Alonso will line up just ahead of Lotus’ Romain Grosjean. Kimi Raikkonen will start fifth, the Finn finishing less than four hundredths of a second behind his French team-mate. Sergio Pérez will start from sixth, ahead of Nico Rosberg. The defending world champion, Sebastian Vettel, will start eighth and though the Red Bull Racing driver admitted he simply did not have the speed to compete for pole position, he was more confident for the race after choosing to abandon his Q3 to retain choice of starting tyre.
“We decided to abort the final lap and come in so that we would have a free choice of tyres tomorrow,” said Vettel. “If I would have finished the lap we would have to start on the soft tyres. It was close between Nico and myself – he was the only one I was really battling with in Q3 unfortunately, the rest seemed to be too far away. We didn’t have the speed in the car. I felt pretty happy all the way to qualifying but straight from Q1 I was struggling to find the dame balance I had before.
“In Q2 – the first run was crucial I managed to pull one out that was strong enough to make it to Q3, so we had to go again and we had burned our last set of tyres already in Q2. Therefore, it was clear we didn't have a shot in Q3. But, all in all you have to respect the fact that we simply weren’t quick enough.
“I’m quite confident for the race, though,” he said. “I think we’ve always had a good race car, so looking forward to tomorrow. We have a couple of new sets, which did prove successful for some people previously this year, so hopefully it will be our turn tomorrow.”
Vettel’s team-mate Mark Webber failed to make the Q3 cut for the first time since China last year and will start 12th, though with an extra set of tyres. After his exit he admitted the team had erred in their predictions for how the second qualifying segment would work out. “We have all the data from last year and thought the track would improve by two or three tenths maximum through Q2,” he said. “Today it was eight-tenths through Q2.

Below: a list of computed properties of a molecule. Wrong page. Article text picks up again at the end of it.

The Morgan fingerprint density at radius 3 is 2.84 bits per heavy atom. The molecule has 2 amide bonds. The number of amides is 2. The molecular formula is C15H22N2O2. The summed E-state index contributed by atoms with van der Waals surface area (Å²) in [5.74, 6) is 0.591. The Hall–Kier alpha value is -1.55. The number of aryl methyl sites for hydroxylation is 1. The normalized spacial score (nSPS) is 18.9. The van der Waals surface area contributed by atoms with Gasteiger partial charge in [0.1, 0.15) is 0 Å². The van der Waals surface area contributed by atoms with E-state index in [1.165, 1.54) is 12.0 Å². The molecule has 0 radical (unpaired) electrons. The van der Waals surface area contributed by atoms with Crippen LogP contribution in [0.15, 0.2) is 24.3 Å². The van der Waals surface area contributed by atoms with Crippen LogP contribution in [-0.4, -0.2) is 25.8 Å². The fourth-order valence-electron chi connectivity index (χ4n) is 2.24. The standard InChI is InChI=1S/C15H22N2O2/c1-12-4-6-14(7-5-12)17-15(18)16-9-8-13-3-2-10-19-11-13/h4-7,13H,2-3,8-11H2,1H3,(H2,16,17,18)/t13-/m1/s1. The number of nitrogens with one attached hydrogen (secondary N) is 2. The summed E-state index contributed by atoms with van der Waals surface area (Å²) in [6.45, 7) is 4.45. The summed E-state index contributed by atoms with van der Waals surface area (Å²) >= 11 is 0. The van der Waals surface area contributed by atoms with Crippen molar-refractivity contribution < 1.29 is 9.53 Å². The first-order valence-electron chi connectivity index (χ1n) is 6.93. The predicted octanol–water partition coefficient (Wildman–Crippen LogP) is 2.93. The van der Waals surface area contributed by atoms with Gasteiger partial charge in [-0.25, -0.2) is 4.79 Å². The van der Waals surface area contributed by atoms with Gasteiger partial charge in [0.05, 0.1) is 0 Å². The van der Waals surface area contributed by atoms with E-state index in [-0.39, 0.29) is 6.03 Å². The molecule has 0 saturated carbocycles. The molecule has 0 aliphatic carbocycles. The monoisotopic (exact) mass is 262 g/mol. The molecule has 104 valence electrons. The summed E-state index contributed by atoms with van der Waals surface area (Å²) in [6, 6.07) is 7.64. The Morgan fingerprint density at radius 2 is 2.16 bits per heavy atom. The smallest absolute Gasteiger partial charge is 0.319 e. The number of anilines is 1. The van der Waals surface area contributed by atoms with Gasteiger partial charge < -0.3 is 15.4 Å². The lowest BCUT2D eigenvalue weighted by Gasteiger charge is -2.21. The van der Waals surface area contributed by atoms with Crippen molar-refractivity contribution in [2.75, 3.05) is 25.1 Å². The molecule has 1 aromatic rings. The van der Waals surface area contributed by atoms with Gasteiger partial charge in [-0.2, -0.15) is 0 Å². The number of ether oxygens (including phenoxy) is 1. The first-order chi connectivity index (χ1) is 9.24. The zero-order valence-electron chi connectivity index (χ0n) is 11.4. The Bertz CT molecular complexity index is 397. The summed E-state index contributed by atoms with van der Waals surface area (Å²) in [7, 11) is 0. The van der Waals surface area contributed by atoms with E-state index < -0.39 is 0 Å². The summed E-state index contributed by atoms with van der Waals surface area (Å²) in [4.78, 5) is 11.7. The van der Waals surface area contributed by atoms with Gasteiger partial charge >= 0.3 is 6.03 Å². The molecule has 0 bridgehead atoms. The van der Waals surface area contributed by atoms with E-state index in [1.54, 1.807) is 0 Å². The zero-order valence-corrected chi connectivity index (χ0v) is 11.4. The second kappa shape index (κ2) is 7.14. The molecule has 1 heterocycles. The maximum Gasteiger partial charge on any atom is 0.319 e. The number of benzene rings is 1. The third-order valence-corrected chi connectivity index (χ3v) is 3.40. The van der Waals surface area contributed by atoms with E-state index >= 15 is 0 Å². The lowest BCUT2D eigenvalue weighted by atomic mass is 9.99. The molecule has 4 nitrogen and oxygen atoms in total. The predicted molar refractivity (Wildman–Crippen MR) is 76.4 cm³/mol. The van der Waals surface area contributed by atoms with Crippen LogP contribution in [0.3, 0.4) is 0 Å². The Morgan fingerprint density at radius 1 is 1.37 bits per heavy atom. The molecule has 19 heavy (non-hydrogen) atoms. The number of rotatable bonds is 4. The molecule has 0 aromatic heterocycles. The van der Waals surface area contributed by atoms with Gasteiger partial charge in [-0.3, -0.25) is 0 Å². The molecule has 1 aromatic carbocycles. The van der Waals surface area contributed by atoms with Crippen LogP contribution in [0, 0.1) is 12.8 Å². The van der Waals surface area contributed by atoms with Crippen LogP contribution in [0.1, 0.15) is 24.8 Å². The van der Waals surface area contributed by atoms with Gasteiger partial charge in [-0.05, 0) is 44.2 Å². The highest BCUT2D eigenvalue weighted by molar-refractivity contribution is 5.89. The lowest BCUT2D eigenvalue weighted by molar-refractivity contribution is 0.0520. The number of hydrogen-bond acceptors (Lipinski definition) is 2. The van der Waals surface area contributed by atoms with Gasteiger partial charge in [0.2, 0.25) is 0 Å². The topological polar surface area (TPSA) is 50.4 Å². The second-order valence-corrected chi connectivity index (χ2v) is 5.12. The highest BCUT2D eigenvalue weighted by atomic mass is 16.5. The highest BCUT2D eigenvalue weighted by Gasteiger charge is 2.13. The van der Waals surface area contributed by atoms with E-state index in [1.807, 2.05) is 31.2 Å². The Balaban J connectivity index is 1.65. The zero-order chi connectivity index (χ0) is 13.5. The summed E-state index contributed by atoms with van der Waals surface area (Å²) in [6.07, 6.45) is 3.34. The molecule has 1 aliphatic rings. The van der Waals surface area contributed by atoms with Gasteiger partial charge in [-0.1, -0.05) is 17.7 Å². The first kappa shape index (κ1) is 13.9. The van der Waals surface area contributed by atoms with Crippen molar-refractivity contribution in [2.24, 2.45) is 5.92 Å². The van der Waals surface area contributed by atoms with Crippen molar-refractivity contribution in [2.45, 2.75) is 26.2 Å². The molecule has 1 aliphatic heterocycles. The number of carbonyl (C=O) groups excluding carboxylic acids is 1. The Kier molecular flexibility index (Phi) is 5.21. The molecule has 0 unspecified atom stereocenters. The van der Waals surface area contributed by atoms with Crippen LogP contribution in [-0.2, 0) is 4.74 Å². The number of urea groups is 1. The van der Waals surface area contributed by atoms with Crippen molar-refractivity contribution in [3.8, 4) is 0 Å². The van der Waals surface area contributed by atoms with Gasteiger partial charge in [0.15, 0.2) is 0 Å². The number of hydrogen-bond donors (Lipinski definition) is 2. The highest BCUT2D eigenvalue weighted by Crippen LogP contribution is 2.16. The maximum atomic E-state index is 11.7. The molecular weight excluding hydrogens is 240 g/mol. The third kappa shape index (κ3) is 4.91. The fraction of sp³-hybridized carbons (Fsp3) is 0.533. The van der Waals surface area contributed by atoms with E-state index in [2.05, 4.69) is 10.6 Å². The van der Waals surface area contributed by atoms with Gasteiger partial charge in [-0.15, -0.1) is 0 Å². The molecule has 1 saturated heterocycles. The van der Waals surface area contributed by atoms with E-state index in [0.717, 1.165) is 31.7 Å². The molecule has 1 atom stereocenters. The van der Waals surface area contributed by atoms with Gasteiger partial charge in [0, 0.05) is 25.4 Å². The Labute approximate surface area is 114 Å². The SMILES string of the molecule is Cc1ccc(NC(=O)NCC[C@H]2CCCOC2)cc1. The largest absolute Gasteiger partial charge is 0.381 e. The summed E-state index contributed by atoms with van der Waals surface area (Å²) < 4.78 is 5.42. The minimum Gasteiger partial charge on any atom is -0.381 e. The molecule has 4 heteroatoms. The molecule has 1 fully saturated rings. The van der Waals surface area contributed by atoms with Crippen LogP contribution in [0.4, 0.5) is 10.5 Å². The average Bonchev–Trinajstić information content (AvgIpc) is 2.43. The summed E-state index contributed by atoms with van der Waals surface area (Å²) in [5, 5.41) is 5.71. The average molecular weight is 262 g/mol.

“We could have run again, we could have had a bit less fuel in the car, but ultimately it’s what we did,” he added. “It should have been enough but the track got too quick and a lot of other people got quicker – so we underestimated and got caught with our pants down.”
McLaren’s Jenson Button too had a difficult afternoon. The McLaren driver had complained in the morning of poor rear grip and troublesome understeer and, after he too failed to make the Q3 cut, he admitted that he had found no solution between FP3 and qualifying. “To be out in Q2, not by a mistake but by not being quick enough is really surprising. It is going to be a tough afternoon tomorrow,” he said. “I didn't get anywhere near the balance I had yesterday in practice. I had a very loose rear end for most of qualifying and then we added more front wing at the end because we had some understeer in the high speed, we did that and that added to my problems.
“I'm out in Q2, and it doesn't really help because we don't have any new tyres left. It is very close around me, not many people have new tyres, but Webber does.”